How Professional Genealogical Researchers Track Down Ancestors Who Don’t Want to Be Found
Occasionally, genealogical researchers find ancestors who are a complete mystery. It’s almost as if the specific ancestor doesn’t want to be found! They could have been on the move, lived during a time with limited record keeping, or legitimately have kept a low-profile for a wide variety of reasons. Encountering these situations is both frustrating and a fascinating puzzle to untangle. If you’re struggling to track down an ancestor who seems to have lived the equivalent of their time period’s “off the grid”, there are a number of techniques you can use to help track them down.
Start with what you do know
It sounds obvious, but begin the search by documenting what you do know. Any scrap of information may prove useful. A name, a date of birth, an intimation about where someone was born, a relative’s name, or an occupation or religious affiliation may be the detail that leads to a break in your research. Start by gathering all the information that’s available. Being systematic and organized will ensure that you don’t miss a critical detail that could ultimately help you track them down as you move further into the process.
Employ the circling technique
Often, dead ends occur when you’re hunting directly for an ancestor. Endless searches for a specific name prove fruitless. For example, one individual searching for her great-grandfather knew his name and birth city. Unfortunately, it turned out that several individuals sharing that common name had been born in the same year in his town. Without more information, it was impossible to distinguish them apart and then follow their lives forward. Yet in her case, once she uncovered his sister’s name she was able to ultimately follow the trail back to the original target. Understanding that ethnic groups often settled together, that families may have lived near each other, and even details about lifelong friends or neighbors can be enough to help you look at a research problem in a whole new way.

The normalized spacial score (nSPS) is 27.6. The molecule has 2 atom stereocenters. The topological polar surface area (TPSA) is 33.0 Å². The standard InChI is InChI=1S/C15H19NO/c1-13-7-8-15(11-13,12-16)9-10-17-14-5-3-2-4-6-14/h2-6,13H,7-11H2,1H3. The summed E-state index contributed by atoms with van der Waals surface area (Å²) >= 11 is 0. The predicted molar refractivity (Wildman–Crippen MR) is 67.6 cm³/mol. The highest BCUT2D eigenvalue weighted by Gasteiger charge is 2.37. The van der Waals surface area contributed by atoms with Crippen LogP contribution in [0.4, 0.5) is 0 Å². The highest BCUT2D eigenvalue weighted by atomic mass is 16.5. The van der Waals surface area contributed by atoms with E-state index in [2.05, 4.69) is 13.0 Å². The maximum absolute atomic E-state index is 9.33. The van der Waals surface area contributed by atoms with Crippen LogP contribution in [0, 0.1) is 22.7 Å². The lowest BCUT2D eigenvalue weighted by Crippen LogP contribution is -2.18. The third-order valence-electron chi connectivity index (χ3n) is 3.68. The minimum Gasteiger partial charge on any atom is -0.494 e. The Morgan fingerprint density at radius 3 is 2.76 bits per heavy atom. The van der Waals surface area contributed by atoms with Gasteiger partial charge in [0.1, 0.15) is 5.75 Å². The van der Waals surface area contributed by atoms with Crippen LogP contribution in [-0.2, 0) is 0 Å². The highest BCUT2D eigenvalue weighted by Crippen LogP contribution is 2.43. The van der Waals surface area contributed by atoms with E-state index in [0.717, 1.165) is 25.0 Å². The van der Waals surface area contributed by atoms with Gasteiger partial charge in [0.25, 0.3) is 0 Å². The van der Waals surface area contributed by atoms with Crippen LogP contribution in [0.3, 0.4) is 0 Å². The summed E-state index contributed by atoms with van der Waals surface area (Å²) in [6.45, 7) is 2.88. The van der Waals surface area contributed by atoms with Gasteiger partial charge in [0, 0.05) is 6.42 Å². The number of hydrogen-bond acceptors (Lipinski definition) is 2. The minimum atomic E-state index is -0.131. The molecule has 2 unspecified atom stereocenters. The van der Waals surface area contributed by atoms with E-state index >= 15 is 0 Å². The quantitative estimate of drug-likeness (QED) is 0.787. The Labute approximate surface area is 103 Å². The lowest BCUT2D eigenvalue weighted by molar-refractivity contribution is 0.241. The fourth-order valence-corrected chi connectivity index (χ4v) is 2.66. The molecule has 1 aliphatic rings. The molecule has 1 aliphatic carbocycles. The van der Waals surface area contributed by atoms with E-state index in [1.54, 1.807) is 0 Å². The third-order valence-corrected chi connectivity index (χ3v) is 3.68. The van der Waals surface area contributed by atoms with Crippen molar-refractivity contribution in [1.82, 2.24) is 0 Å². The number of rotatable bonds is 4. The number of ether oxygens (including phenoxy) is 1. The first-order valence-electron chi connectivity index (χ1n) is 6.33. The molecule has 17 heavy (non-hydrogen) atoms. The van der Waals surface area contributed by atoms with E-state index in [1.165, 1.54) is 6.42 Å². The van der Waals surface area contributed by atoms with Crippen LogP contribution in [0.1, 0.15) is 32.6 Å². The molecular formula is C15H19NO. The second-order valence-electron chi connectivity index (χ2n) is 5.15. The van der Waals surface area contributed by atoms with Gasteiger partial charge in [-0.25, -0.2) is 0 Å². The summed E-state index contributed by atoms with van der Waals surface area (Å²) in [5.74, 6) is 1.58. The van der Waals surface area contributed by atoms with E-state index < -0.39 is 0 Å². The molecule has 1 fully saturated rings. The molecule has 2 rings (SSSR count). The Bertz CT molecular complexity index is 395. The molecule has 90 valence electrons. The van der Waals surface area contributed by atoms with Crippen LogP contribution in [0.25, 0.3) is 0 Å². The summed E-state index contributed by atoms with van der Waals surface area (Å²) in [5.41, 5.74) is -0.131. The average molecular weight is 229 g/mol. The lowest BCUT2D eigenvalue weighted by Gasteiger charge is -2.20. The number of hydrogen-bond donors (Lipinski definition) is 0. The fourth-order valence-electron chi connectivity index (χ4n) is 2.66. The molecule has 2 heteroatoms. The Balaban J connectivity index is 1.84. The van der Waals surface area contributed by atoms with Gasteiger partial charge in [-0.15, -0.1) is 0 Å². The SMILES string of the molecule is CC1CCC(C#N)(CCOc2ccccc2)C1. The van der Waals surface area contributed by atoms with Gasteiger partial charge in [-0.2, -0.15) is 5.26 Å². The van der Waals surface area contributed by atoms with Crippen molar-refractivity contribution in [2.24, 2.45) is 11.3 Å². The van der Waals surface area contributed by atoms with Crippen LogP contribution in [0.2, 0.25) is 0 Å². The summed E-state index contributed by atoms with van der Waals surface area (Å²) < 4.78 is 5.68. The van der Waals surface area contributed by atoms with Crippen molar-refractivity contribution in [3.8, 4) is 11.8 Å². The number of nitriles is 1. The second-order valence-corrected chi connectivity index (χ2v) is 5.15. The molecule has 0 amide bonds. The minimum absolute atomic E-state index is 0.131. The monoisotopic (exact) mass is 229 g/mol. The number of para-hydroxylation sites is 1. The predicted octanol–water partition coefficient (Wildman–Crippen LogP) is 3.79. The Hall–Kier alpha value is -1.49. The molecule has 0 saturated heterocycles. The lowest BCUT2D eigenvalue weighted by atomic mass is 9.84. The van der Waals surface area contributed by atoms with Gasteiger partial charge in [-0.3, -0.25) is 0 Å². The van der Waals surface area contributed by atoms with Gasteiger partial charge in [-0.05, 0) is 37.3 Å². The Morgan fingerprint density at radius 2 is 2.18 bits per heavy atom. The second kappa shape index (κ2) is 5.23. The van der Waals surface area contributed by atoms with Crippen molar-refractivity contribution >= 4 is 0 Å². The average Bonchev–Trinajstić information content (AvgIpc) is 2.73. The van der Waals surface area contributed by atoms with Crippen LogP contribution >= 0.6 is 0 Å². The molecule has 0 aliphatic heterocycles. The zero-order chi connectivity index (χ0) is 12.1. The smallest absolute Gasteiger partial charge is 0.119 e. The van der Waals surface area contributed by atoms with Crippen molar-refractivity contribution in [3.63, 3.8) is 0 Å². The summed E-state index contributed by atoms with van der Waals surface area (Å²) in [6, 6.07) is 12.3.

Look outside the usual record types
Another technique that researchers employ with some success is changing the order that they’re viewing records. For example, if you always bound your search by locating the birth and death certificates first, it may be useful to work on finding other sources of information. Does searching marital records, immigration records, military records, the archives of fraternal orders, or even prison records yield potential leads? Have you tried searching other available family trees online or looking for newspaper mentions? While you’ll ultimately need to source, document and verify everything, changing your research technique can help you find promising leads.
Work with a professional genealogist
A dead end in your research is the perfect situation to work with a professional genealogist. A professional genealogist has years of experience formulating research strategies and tackling the toughest research problems. He or she will be able to work with you to determine what you already know, to develop a research plan that takes advantage of available sources, and generally bring a fresh perspective to the table. While it’s not always possible to track down every ancestor, many researchers are happy to learn that their family’s stories are not lost to the ages.
If you’re struggling to solve a complex family history challenge, contact Price & Associates today. Our professional genealogical researchers will help you determine how best to move forward with your search.